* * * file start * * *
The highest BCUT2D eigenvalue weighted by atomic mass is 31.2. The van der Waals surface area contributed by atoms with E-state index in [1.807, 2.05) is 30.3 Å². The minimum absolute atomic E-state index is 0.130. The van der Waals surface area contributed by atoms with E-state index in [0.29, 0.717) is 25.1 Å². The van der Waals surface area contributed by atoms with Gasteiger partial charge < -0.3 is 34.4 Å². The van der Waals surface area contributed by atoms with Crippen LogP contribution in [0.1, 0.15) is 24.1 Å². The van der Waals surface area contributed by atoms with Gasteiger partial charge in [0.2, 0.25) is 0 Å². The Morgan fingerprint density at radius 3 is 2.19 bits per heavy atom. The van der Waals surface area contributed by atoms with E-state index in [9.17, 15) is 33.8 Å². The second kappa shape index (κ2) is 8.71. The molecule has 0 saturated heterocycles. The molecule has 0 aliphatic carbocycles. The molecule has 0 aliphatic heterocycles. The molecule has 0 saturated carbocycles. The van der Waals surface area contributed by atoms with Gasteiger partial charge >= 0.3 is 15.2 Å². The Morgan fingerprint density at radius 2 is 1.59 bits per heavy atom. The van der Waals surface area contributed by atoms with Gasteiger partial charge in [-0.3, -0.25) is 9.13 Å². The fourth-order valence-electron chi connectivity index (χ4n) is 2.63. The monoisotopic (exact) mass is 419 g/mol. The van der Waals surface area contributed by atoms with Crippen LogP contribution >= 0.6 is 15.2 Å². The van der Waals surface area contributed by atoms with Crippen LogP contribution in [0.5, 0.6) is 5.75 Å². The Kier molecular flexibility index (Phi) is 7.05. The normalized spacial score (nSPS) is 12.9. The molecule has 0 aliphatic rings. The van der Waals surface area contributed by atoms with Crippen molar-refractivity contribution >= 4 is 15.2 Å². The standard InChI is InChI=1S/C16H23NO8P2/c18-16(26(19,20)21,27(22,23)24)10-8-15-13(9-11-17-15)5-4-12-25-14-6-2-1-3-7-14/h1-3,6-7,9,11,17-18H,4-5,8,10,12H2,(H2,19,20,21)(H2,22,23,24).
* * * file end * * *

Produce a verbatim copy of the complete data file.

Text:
The highest BCUT2D eigenvalue weighted by atomic mass is 31.2. The van der Waals surface area contributed by atoms with E-state index in [1.807, 2.05) is 30.3 Å². The minimum absolute atomic E-state index is 0.130. The van der Waals surface area contributed by atoms with E-state index in [0.29, 0.717) is 25.1 Å². The van der Waals surface area contributed by atoms with Gasteiger partial charge < -0.3 is 34.4 Å². The van der Waals surface area contributed by atoms with Crippen LogP contribution in [0.1, 0.15) is 24.1 Å². The van der Waals surface area contributed by atoms with Gasteiger partial charge in [0.2, 0.25) is 0 Å². The Morgan fingerprint density at radius 3 is 2.19 bits per heavy atom. The van der Waals surface area contributed by atoms with E-state index in [9.17, 15) is 33.8 Å². The second kappa shape index (κ2) is 8.71. The molecule has 0 saturated heterocycles. The molecule has 0 aliphatic carbocycles. The molecule has 0 aliphatic heterocycles. The molecule has 0 saturated carbocycles. The van der Waals surface area contributed by atoms with Gasteiger partial charge >= 0.3 is 15.2 Å². The Morgan fingerprint density at radius 2 is 1.59 bits per heavy atom. The van der Waals surface area contributed by atoms with Gasteiger partial charge in [-0.3, -0.25) is 9.13 Å². The fourth-order valence-electron chi connectivity index (χ4n) is 2.63. The monoisotopic (exact) mass is 419 g/mol. The van der Waals surface area contributed by atoms with Crippen LogP contribution >= 0.6 is 15.2 Å². The van der Waals surface area contributed by atoms with Crippen LogP contribution in [0.5, 0.6) is 5.75 Å². The Kier molecular flexibility index (Phi) is 7.05. The normalized spacial score (nSPS) is 12.9. The molecule has 0 aliphatic rings. The van der Waals surface area contributed by atoms with Crippen molar-refractivity contribution >= 4 is 15.2 Å². The standard InChI is InChI=1S/C16H23NO8P2/c18-16(26(19,20)21,27(22,23)24)10-8-15-13(9-11-17-15)5-4-12-25-14-6-2-1-3-7-14/h1-3,6-7,9,11,17-18H,4-5,8,10,12H2,(H2,19,20,21)(H2,22,23,24).